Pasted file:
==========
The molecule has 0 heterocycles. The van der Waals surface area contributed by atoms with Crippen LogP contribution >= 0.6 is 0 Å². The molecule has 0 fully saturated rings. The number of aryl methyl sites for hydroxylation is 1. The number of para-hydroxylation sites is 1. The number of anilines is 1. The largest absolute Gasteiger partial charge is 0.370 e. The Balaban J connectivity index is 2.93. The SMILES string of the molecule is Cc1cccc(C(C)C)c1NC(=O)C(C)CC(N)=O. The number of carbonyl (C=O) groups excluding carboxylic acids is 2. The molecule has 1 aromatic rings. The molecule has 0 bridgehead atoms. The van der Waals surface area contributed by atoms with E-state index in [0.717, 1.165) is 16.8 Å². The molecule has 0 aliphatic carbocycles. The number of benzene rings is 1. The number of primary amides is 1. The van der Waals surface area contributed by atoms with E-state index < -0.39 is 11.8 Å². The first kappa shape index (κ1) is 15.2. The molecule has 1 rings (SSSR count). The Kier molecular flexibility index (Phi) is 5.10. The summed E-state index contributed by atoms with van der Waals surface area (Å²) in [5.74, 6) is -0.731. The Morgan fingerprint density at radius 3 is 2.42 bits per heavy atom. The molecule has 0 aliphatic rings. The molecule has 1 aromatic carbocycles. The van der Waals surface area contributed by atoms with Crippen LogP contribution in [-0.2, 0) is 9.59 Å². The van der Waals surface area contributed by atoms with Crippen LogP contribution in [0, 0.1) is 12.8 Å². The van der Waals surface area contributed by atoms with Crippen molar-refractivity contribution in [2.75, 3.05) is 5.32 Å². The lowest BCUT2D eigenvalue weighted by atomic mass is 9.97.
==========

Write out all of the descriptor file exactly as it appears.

The molecule has 0 heterocycles. The van der Waals surface area contributed by atoms with Crippen LogP contribution >= 0.6 is 0 Å². The molecule has 0 fully saturated rings. The number of aryl methyl sites for hydroxylation is 1. The number of para-hydroxylation sites is 1. The number of anilines is 1. The largest absolute Gasteiger partial charge is 0.370 e. The Balaban J connectivity index is 2.93. The SMILES string of the molecule is Cc1cccc(C(C)C)c1NC(=O)C(C)CC(N)=O. The number of carbonyl (C=O) groups excluding carboxylic acids is 2. The molecule has 1 aromatic rings. The molecule has 0 bridgehead atoms. The van der Waals surface area contributed by atoms with E-state index in [0.717, 1.165) is 16.8 Å². The molecule has 0 aliphatic carbocycles. The number of benzene rings is 1. The number of primary amides is 1. The van der Waals surface area contributed by atoms with E-state index < -0.39 is 11.8 Å². The first kappa shape index (κ1) is 15.2. The molecule has 1 rings (SSSR count). The Kier molecular flexibility index (Phi) is 5.10. The summed E-state index contributed by atoms with van der Waals surface area (Å²) in [5.74, 6) is -0.731. The Morgan fingerprint density at radius 3 is 2.42 bits per heavy atom. The molecule has 0 aliphatic rings. The molecule has 1 aromatic carbocycles. The van der Waals surface area contributed by atoms with Crippen LogP contribution in [-0.2, 0) is 9.59 Å². The van der Waals surface area contributed by atoms with Crippen LogP contribution in [0, 0.1) is 12.8 Å². The van der Waals surface area contributed by atoms with Crippen molar-refractivity contribution in [2.75, 3.05) is 5.32 Å². The lowest BCUT2D eigenvalue weighted by atomic mass is 9.97.